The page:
Sous Vide Steaks: Edge-to-Edge Perfection

Are you tired of spending a fortune on a steak only to have it turn out overcooked? With sous vide, you can kiss that worry goodbye! This cooking method ensures that your steak will come out perfectly cooked every time. All you have to do is set the temperature to 130°F (54°C) and you’re guaranteed a medium-rare steak, no matter your experience level.

Here’s what you get with sous vide steak:

  • Juicy, tender, and flavorful steak
  • Edge-to-edge perfection
  • A rich, delicious crust

Ready to get started? Check out this guide to sous vide steak for all the details.

The Tenderest Chicken Breasts You’ve Ever Tasted

When it comes to conventional cooking methods, chicken can be tricky. You have to cook it to temperatures that are higher than its optimal serving temperature, which can lead to dry, stringy chicken. But with sous vide, you can safely cook chicken at temperatures as low as 140°F (60°C). This means you get juicy, tender chicken every time!

Here’s what you get with sous vide chicken:

  • Juicy, tender chicken
  • Safely cooked at lower temperatures
  • Perfectly cooked every time

Head over to this guide to sous vide chicken for all the details.

Eggs Cooked Eggs-actly the Way You Want Them

Eggs are the perfect food for sous vide cooking. With careful monitoring and precise temperature control, you can cook your eggs to perfection. From just-set-enough-that-they-break-when-you-touch-them, to a rich, fudge-like consistency, to hard-boiled with no hint of chalkiness in the yolk, sous vide eggs are the way to go.

Here’s what you get with sous vide eggs:

  • Perfectly cooked eggs every time
  • A range of textures from soft to hard-boiled
  • Flawlessly egg-shaped poached eggs

Check out this guide to slow-cooked, sous vide–style eggs for all the details.

The World’s Most Carrot-y Carrots

Sous vide carrots are like nothing you’ve ever tasted before. When you cook them at 183°F (84°C), the carrots tenderize in their own juices, which you can then reduce into a glaze for maximum flavor. If you’re a carrot lover, you won’t want to miss this recipe for sous vide glazed carrots.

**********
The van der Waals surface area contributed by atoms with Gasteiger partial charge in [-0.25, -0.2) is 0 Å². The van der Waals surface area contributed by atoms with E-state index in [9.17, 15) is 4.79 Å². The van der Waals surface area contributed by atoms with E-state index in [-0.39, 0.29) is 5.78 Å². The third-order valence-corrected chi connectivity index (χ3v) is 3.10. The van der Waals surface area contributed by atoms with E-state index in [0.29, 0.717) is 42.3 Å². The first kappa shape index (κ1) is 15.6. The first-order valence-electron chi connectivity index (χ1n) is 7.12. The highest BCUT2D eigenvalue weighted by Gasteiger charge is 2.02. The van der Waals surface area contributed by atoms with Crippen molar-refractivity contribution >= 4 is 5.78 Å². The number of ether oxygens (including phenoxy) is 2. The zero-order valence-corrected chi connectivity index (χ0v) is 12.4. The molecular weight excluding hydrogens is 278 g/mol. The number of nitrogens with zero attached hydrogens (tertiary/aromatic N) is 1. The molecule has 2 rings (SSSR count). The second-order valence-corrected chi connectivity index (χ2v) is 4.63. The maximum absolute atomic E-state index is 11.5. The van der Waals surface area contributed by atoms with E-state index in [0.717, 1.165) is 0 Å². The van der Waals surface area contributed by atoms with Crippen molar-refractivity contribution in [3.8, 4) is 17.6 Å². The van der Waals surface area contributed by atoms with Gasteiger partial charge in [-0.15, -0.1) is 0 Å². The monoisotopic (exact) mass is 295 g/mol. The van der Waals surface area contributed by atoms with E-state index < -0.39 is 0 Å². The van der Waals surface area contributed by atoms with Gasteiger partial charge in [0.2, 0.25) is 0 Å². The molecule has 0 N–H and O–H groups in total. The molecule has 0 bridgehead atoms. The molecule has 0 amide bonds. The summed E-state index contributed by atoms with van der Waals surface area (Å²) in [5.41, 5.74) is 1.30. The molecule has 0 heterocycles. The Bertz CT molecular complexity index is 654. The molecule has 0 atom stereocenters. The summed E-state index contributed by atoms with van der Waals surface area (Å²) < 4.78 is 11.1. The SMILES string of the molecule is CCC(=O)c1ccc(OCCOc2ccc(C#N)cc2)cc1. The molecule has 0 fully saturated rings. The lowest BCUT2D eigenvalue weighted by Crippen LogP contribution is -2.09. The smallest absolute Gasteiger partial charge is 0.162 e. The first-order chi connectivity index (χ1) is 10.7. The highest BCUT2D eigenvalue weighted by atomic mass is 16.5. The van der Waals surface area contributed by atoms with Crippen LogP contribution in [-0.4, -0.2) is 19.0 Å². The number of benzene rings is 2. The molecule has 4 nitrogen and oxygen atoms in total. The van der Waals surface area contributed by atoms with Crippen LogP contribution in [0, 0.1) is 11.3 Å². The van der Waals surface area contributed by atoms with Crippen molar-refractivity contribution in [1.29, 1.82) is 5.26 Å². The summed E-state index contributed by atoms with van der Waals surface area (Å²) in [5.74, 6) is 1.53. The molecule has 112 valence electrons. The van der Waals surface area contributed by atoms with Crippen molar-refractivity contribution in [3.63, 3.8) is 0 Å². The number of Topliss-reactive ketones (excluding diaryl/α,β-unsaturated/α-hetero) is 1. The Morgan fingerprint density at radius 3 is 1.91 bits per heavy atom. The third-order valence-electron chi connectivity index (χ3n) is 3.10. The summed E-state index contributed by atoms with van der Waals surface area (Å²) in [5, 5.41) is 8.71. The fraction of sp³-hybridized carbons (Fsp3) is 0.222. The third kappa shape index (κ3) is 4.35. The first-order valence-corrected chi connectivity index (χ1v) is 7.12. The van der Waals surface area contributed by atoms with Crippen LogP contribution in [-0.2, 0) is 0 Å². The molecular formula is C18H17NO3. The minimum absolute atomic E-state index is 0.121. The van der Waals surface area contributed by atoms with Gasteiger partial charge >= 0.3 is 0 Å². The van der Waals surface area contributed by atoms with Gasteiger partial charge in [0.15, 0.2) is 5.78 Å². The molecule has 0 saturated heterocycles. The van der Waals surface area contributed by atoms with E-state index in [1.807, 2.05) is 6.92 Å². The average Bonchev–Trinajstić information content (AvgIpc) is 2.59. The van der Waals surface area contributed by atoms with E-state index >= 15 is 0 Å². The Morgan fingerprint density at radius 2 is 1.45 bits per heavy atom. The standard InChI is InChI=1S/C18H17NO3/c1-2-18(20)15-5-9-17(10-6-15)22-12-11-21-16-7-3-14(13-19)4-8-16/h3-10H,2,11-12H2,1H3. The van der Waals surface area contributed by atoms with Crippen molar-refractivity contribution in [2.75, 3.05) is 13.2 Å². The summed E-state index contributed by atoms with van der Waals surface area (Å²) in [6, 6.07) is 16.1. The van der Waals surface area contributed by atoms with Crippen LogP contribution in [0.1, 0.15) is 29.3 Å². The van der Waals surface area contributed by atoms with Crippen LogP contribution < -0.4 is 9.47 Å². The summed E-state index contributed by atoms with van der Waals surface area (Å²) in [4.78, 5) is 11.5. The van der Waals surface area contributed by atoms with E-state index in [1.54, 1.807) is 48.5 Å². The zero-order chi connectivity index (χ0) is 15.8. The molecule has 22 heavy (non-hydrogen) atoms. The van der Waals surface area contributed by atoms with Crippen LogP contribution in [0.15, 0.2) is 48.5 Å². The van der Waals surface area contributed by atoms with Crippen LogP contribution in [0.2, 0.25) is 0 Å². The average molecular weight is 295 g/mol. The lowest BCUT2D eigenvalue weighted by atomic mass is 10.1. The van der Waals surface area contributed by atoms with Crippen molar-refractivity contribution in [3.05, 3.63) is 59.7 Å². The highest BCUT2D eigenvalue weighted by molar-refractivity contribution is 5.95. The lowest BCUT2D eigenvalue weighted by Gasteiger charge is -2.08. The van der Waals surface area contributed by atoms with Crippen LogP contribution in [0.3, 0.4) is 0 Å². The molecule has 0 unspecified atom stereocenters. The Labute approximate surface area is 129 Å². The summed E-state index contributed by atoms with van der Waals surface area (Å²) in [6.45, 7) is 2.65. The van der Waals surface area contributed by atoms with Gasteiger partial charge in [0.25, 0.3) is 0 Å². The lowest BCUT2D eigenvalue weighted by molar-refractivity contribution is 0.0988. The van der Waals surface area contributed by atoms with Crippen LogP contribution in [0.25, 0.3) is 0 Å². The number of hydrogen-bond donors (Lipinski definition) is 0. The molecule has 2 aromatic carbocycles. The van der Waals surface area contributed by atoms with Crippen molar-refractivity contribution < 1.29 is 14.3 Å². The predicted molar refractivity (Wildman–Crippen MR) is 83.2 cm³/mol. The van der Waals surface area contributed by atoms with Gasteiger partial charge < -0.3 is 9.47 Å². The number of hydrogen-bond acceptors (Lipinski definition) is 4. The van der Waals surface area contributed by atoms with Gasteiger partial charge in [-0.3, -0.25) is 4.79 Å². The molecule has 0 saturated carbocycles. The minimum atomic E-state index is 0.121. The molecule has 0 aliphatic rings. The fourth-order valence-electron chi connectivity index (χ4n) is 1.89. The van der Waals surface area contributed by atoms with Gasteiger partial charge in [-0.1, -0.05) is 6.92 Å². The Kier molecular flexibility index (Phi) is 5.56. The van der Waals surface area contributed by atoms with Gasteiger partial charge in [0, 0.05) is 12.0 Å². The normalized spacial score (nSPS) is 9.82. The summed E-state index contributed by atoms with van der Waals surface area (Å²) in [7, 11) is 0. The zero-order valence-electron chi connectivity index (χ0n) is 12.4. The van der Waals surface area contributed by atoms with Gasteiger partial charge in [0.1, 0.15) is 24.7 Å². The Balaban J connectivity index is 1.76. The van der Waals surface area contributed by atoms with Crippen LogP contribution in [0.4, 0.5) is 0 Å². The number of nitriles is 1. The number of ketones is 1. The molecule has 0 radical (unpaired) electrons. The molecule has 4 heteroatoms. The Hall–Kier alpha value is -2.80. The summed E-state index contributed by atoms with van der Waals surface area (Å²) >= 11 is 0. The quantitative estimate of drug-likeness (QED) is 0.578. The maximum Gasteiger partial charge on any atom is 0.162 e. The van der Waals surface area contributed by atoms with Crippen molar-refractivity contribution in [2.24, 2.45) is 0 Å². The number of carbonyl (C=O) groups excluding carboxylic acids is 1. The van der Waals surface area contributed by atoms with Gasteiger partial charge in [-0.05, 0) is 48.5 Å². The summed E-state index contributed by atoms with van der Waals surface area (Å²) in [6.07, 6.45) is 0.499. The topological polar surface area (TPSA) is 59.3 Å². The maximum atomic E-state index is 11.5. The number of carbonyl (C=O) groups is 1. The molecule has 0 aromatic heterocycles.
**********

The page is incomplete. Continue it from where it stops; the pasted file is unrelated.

Here’s what you get with sous vide carrots:

  • Tender, juicy carrots
  • Maximum flavor
  • A delicious glaze

Head over to this recipe for sous vide glazed carrots for all the details.

Smart Ways to Make Sous Vide Cooking Easier

No Vacuum Sealer? No Problem!

If you’re looking for a way to marinate your meat, prevent freezer burn, or cook sous vide without breaking the bank, then the water displacement method is your answer! All you need is a zipper-lock freezer bag and a pot or tub of water. Here’s how it works:

  • Place your food in the zipper-lock bag and seal it, leaving the last inch or so open.
  • Lower the bag into the pot or tub of water.
  • As the bag gets lowered, water pressure will push air out of the bag through the small opening.
  • Just before the bag is completely submerged, seal off the opening and pull the bag out of the tub.

Keep Your Bags Submerged With a Binder Clip

Floating bags can be a real pain when it comes to sous vide cooking. Luckily, there’s a simple solution: a binder clip! Here’s what you do:

  • Clip the binder clip to the bottom of the bag.
  • Slip a heavy spoon into the mouth of the clip.
  • The head of the spoon will keep it from falling out, and the weight should keep your food submerged.
  • For extra stubborn bags, you can add a few spoons.

Say Goodbye to Evaporation With Ping-Pong Balls

Don’t let evaporation ruin your sous vide cooking! The easiest way to prevent it is to add a layer of Ping-Pong balls to your water bath. Here’s why:

  • The Ping-Pong balls will float on the water’s surface and insulate your bath.
  • They’ll help steam to condense and drip back down.
  • The balls will conform to the shape of your container and allow you to easily drop bags in and lift them from the bath mid-cook.